Cutting the chord with the Familiar: what makes 4Q265 miscellaneous rules tick?
Research output: Chapter in Book/Report/Conference proceeding › Chapter (peer-reviewed) › peer-review
Colleges, School and Institutes
The document known by the siglum 4Q265 went for a long time under the name 4QSerekh Damascus. This original designation was chosen to capture the text's resemblance to the Rule of the Community (Hebrew Serekh ha-Yaḥad), on the one hand, and the Damascus Document on the other hand. Neither serekh (rule) - a term frequently found in headings in the Community Rule, the Damascus Document, and particularly the War Scroll - nor Damascus occur anywhere in the preserved fragments of 4Q265. This paper highlights the extent to which scholarship on 4Q265 to date has been relational. Its contents have been scrutinised in relation to three ‘major’ text such as the Community Rule, the Damascus Document and Jubilees with which they share affinities in the topics addressed. I propose a more holistic reading of the fragmentary pieces we have in front of us. Instead of effectively truncating the remaining text according to its relationship to other compositions my aim is to explore more fully connections between what are at first sight often arbitrary bedfellows.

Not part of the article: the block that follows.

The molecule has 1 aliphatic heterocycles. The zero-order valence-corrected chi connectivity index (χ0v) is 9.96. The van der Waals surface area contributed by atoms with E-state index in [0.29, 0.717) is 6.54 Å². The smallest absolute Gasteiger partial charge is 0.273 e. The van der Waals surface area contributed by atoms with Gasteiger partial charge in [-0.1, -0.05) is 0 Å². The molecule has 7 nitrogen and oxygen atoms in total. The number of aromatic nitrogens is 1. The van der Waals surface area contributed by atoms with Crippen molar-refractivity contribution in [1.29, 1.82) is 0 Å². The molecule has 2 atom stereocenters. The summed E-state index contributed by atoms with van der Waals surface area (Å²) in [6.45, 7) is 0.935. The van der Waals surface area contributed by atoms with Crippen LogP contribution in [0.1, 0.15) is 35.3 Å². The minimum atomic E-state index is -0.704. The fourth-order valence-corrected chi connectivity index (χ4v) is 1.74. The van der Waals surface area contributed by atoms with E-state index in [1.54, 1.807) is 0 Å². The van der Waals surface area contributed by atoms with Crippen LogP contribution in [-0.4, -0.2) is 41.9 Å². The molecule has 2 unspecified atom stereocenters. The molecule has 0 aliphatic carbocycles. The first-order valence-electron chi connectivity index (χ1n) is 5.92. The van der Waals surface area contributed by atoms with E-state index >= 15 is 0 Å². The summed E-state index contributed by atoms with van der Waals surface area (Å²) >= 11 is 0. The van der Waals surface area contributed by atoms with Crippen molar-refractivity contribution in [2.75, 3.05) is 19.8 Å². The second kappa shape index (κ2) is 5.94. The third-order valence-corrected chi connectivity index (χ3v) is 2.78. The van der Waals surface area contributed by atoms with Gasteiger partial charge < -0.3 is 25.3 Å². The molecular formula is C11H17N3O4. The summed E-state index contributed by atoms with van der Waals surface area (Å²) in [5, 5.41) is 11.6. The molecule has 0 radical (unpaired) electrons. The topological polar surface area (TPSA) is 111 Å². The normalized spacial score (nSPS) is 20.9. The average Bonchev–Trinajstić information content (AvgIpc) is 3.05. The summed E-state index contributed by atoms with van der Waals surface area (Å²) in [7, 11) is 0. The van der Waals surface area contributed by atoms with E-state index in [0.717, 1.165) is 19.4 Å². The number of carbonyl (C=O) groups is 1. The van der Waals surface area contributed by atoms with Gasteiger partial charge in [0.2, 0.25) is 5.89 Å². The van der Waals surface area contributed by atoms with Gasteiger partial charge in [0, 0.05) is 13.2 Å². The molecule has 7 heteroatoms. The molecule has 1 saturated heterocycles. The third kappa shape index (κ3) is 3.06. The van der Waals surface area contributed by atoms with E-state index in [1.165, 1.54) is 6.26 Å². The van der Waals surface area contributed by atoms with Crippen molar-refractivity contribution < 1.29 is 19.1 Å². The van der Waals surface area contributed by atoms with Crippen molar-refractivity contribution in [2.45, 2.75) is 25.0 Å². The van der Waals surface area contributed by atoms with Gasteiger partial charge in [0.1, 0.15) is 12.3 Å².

|Title of host publication||Sibyls, Scriptures, and Scrolls|
|Subtitle of host publication||John Collins at Seventy|
|Editors||Joel Baden, Hindy Najman, Eibert Tigchelaar|
|Publication status||Published - 15 Nov 2016|
|Name||Supplements to the Journal for the Study of Judaism|